Viscount Massereene and Ferrard

My Lords, noble Lords who have spoken, especially the noble and learned Lord, Lord Denning, worry me. I know very little about this subject. My knowledge is limited to what I have learnt from noble Lords who have spoken. I have yet to hear what the Government have to say, so I keep my options open. But providing that everything that noble Lords have said is correct—in politics, one takes everything with a grain of salt—I have to say that if the Government do not satisfy me—I shall not sit down just yet—I would be inclined very reluctantly to vote against the Government.

7.45 p.m.

The Minister of State for Defence Procurement (Lord Trefgarne)

My Lords, having listened to the noble and learned Lord, Lord Denning, on a number of occasions, and again today, and having had the opportunity to talk to him, I know that his approach to this Bill has been motivated by a desire to ensure that the efficiency of the dockyards should be increased, that the workforce should be freed from Civil Service constraints—the noble and learned Lord said that again today—that the security interests of this country should be safeguarded and that, in seeking to achieve these goals, we should treat the workforce fairly.

I hope that the noble and learned Lord and other noble Lords who have spoken will accept that those are my goals too, and in seeking to achieve them we have no intention of treating other than fairly the dockyard employees who have served this country well for many years. I have taken the opportunity to say that on a number of occasions. The noble Lord, Lord Ross of Marnock, was good enough to acknowledge the fact. I have, however, to say to the noble and learned Lord that I do not believe that this amendment would enhance security or improve the conditions of service of the workforce.

For the most part, as the noble and learned Lord has said, his amendment is couched in the words of selected parts of the Transfer of Undertakings (Protection of Employment) Regulations 1981. We have already debated in Committee and on Report the applicability of these regulations, and the amendments which were agreed by your Lordships have ensured that Clause 1(4) of the Bill removes any doubt which might otherwise have existed as to the application of the regulations in this case. The noble and learned Lord, Lord Denning, was good enough to acknowledge that when I moved the relevant amendments at an earlier stage. That being so, it is, I submit, quite unnecessary for the Bill to be further amended to provide that individual provisions of the regulations will apply. Under Clause 1(4) the regulations will apply in full.

Your Lordships will have listened carefully to what the noble and learned Lord, Lord Denning, had to say about the difficulties of "legislation by reference". I do not need to remind your Lordships that there are very few, if any, Bills which do not require reference to other statutes. The noble and learned Lord has suggested that particular provisions of the 1981 regulations should be reproduced. Those provisions refer to collective rights, but the regulations refer to much else, and even under this amendment reference would still have to be made to the regulations themselves to discover the effect of the transfer on the rights of the individual. The noble and learned Lord's wish to avoid legislation by reference would not be achieved by his amendment even as regards the 1981 regulations, let alone the other statutes to which this Bill necessarily refers.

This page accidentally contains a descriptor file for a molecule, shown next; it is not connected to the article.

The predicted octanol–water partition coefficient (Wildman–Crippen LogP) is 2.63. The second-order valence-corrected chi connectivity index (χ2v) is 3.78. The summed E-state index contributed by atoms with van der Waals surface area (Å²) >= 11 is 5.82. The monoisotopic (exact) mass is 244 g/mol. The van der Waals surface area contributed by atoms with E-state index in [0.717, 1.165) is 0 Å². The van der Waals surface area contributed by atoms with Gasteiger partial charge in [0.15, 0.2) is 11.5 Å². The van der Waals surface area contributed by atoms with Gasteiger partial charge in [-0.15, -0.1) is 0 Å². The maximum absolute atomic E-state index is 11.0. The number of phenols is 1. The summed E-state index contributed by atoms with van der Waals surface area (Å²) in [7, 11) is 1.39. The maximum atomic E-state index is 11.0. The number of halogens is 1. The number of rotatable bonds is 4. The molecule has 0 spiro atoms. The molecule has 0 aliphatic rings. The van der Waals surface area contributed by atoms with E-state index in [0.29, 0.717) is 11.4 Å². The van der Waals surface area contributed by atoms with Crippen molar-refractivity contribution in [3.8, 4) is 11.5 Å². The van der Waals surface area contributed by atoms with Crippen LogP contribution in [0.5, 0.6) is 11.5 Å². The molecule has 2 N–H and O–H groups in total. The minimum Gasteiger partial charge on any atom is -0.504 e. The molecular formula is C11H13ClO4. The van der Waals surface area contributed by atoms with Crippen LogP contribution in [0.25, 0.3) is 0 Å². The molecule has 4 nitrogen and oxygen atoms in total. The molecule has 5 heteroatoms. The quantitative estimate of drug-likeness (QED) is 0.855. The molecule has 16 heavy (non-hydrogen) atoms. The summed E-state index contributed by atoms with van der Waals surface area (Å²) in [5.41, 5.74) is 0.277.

Since the amendment concerns in part the question of consultation, I should make it plain that from the very outset we have gone out of our way to make as much information available to the unions and the workforce as possible. We have issued a considerable number of informative leaflets and brochures; we have sent to the unions a number of detailed consultative documents on many aspects concerning the workforce; we have even set up—in addition to the formal Whitley machinery—a consultation group in which all manner of matters related to the Government's plans could be discussed with the representatives of the workforce.

The trade unions have commented on very few of the papers we have sent to them, and the number of meetings we have had has been disappointingly small. We have done all that could reasonably be expected of us in consulting the trade unions, and we shall continue to try, but it takes two sides to have a meaningful dialogue, and the unions have been generally unwilling to discuss commercial management with us.

My noble friend Lady Vickers will know from her recent valiant attempts to persuade the trade unions locally to attend discussions how intransigent they can be.

The 1981 regulations are designed to protect the rights of employees by putting their new employer into the shoes of the previous one. I accept, of course, that the dockyards are important, but the rights of the employees are no less important to those who work in a small business than they are to those working in a Royal Dockyard. The protection afforded by the 1981 regulations does not distinguish—rightly in my view—between important and less important businesses. As regards complaints, the regulations provide that in certain circumstances a trade union may have access to an industrial tribunal. I see no reason why the dockyard employees alone should have recourse to the High Court.